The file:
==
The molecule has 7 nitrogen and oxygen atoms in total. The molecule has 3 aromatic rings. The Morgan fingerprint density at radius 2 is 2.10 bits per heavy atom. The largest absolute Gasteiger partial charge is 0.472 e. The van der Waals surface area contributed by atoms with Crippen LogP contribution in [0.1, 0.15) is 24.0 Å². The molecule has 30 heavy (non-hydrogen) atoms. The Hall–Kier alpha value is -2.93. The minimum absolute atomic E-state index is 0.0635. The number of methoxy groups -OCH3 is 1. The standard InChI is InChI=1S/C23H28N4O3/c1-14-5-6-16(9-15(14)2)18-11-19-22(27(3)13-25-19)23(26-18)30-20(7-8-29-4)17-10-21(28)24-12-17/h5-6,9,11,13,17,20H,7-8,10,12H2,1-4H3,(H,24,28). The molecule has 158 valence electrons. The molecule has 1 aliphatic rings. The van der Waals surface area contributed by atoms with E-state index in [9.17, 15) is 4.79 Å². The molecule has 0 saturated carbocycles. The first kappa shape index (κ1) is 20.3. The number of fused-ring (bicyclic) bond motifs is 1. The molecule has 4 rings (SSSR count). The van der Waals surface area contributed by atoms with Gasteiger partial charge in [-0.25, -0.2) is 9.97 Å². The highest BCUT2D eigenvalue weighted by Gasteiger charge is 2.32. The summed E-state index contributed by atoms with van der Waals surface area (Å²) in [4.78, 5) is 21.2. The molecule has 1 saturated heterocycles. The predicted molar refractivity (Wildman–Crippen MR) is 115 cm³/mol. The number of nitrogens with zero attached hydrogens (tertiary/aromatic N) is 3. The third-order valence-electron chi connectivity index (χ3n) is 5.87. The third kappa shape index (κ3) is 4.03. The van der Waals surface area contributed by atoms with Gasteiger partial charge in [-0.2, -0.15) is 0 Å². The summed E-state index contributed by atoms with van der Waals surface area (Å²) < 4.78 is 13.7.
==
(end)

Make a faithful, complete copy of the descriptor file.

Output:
The molecule has 7 nitrogen and oxygen atoms in total. The molecule has 3 aromatic rings. The Morgan fingerprint density at radius 2 is 2.10 bits per heavy atom. The largest absolute Gasteiger partial charge is 0.472 e. The van der Waals surface area contributed by atoms with Crippen LogP contribution in [0.1, 0.15) is 24.0 Å². The molecule has 30 heavy (non-hydrogen) atoms. The Hall–Kier alpha value is -2.93. The minimum absolute atomic E-state index is 0.0635. The number of methoxy groups -OCH3 is 1. The standard InChI is InChI=1S/C23H28N4O3/c1-14-5-6-16(9-15(14)2)18-11-19-22(27(3)13-25-19)23(26-18)30-20(7-8-29-4)17-10-21(28)24-12-17/h5-6,9,11,13,17,20H,7-8,10,12H2,1-4H3,(H,24,28). The molecule has 158 valence electrons. The molecule has 1 aliphatic rings. The van der Waals surface area contributed by atoms with E-state index in [9.17, 15) is 4.79 Å². The molecule has 0 saturated carbocycles. The first kappa shape index (κ1) is 20.3. The number of fused-ring (bicyclic) bond motifs is 1. The molecule has 4 rings (SSSR count). The van der Waals surface area contributed by atoms with Gasteiger partial charge in [-0.25, -0.2) is 9.97 Å². The highest BCUT2D eigenvalue weighted by Gasteiger charge is 2.32. The summed E-state index contributed by atoms with van der Waals surface area (Å²) in [4.78, 5) is 21.2. The molecule has 1 saturated heterocycles. The predicted molar refractivity (Wildman–Crippen MR) is 115 cm³/mol. The number of nitrogens with zero attached hydrogens (tertiary/aromatic N) is 3. The third-order valence-electron chi connectivity index (χ3n) is 5.87. The third kappa shape index (κ3) is 4.03. The van der Waals surface area contributed by atoms with Gasteiger partial charge in [-0.2, -0.15) is 0 Å². The summed E-state index contributed by atoms with van der Waals surface area (Å²) < 4.78 is 13.7.